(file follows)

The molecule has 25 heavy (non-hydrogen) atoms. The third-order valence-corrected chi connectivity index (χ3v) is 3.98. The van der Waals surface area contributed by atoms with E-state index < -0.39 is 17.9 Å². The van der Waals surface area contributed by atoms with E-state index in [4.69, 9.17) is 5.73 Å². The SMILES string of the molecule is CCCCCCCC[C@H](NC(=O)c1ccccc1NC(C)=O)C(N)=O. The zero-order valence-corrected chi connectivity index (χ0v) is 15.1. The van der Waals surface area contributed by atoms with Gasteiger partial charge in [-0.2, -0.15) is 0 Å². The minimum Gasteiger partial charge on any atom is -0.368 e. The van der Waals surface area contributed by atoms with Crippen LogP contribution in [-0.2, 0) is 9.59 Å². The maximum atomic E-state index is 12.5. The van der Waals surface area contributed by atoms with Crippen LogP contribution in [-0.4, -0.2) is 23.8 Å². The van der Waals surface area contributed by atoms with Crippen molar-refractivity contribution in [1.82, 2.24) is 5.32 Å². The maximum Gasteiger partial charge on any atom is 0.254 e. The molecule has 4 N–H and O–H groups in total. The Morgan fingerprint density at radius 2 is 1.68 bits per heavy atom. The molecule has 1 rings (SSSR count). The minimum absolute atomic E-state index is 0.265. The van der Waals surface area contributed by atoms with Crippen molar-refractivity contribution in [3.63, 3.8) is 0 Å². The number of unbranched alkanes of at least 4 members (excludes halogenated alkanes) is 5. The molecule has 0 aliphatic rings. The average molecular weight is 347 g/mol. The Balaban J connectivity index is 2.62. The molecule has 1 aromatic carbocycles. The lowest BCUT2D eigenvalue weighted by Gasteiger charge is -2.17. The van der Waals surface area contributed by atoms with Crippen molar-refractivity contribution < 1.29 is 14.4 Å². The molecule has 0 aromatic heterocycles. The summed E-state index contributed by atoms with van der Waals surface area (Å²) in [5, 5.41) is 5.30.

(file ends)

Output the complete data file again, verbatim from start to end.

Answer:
The molecule has 25 heavy (non-hydrogen) atoms. The third-order valence-corrected chi connectivity index (χ3v) is 3.98. The van der Waals surface area contributed by atoms with E-state index < -0.39 is 17.9 Å². The van der Waals surface area contributed by atoms with E-state index in [4.69, 9.17) is 5.73 Å². The SMILES string of the molecule is CCCCCCCC[C@H](NC(=O)c1ccccc1NC(C)=O)C(N)=O. The zero-order valence-corrected chi connectivity index (χ0v) is 15.1. The van der Waals surface area contributed by atoms with Gasteiger partial charge in [-0.2, -0.15) is 0 Å². The minimum Gasteiger partial charge on any atom is -0.368 e. The van der Waals surface area contributed by atoms with Crippen LogP contribution in [-0.2, 0) is 9.59 Å². The maximum atomic E-state index is 12.5. The van der Waals surface area contributed by atoms with Crippen LogP contribution in [-0.4, -0.2) is 23.8 Å². The van der Waals surface area contributed by atoms with Crippen molar-refractivity contribution in [1.82, 2.24) is 5.32 Å². The maximum Gasteiger partial charge on any atom is 0.254 e. The molecule has 4 N–H and O–H groups in total. The Morgan fingerprint density at radius 2 is 1.68 bits per heavy atom. The molecule has 1 rings (SSSR count). The minimum absolute atomic E-state index is 0.265. The van der Waals surface area contributed by atoms with Crippen molar-refractivity contribution in [3.63, 3.8) is 0 Å². The number of unbranched alkanes of at least 4 members (excludes halogenated alkanes) is 5. The molecule has 0 aliphatic rings. The average molecular weight is 347 g/mol. The Balaban J connectivity index is 2.62. The molecule has 1 aromatic carbocycles. The lowest BCUT2D eigenvalue weighted by Gasteiger charge is -2.17. The van der Waals surface area contributed by atoms with Crippen molar-refractivity contribution < 1.29 is 14.4 Å². The molecule has 0 aromatic heterocycles. The summed E-state index contributed by atoms with van der Waals surface area (Å²) in [5, 5.41) is 5.30.